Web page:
Within minutes of the breaking news about President Trump’s firing of FBI Director James Comey, Brian Williams on MSNBC wondered if this was like Richard Nixon’s “Saturday Night Massacre,” when President Nixon, his back to the wall in the Watergate investigation, fired the Watergate special prosecutor Archibald Cox, on Oct. 20, 1973. Nixon ordered the Attorney General to abolish the office of special prosecutor. Refusing to do so and in protest, the Attorney General Elliot Richardson and the Deputy Attorney General William Ruckelshaus resigned. Nixon then turned to the U.S. Solicitor General Robert Bork, to carry out the firing of the special prosecutor.
Nixon badly misjudged the mood of the country which wanted the investigation to go on. The President was fighting against the release of his White House tapes at the time. Public outcry and concern from Congress led Nixon to re-establish the office of special prosecutor and he started turning over limited numbers of White House tapes. Not long after this dramatic series of events Time Magazine ran an editorial calling for the President to resign. Nixon responded by saying he was not a crook. It would take another nine months of national agony and turmoil before the weight of evidence and the move toward impeachment was so strong that the President did resign.
That was then. We can learn a great deal from Watergate that might help inform us about the current situation. Mostly we can learn how a president tried to use high officials to insulate and protect him from the investigation. We easily forget how extensive this web of conspiracy and obstruction of justice was. Sixty-nine people were indicted in Watergate-related crimes, 48 were convicted, including seven of the burglars, but also two U.S. Attorneys General, two Counsels to the President, the President’s chief of staff, and dozens of others. It was not just about Nixon. It was massive corruption in the White House.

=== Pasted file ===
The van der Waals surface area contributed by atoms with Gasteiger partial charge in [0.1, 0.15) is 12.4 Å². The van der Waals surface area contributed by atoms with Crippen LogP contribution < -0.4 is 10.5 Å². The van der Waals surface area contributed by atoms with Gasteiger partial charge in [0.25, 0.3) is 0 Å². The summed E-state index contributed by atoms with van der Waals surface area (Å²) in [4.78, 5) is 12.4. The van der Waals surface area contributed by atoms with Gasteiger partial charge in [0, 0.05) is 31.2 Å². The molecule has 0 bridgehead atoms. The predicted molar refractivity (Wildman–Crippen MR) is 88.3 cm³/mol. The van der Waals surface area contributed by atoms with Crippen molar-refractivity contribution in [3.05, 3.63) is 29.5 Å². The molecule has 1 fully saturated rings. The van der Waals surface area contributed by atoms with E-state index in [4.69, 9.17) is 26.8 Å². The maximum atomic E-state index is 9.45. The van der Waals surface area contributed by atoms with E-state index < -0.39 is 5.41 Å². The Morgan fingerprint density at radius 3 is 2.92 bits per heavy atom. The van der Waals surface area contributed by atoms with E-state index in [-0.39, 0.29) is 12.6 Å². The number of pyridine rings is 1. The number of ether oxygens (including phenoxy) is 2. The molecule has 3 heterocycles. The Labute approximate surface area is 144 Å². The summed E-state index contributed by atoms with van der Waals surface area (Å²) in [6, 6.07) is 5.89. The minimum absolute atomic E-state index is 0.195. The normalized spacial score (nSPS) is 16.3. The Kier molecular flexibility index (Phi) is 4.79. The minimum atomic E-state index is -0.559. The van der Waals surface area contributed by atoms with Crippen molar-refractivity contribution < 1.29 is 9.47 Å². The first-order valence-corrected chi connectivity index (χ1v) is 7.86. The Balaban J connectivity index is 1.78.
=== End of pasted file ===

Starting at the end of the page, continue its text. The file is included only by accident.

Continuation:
Today’s salvo with President Trump firing the FBI director while his own campaign is under investigation for possible collusion with Russian agents, is a completely different context and a completely distinct set of investigations. We should carry historical analogies only so far. With events breaking rapidly it is impossible to give this firing a well-rounded context. It is within the President’s authority to remove the FBI director. Director Comey has become a lightning rod with the way he has publicly injected information about investigations into a presidential election. His actions at best seem arbitrary and inconclusive, yet they were explosive revelations in the middle of a political campaign, where the FBI had no place.
Trump’s letter firing Director Comey is disturbingly Trumpian. Trump uses the letter to remind the public that on three occasions Director Comey told Trump he was not being investigated for his involvement with Russians during the campaign. In other words, Trump uses his letter firing the FBI director to focus on his own innocence. The letter started out being about the President not the FBI director. Then the President told Comey that he was not the right person to lead the agency anymore.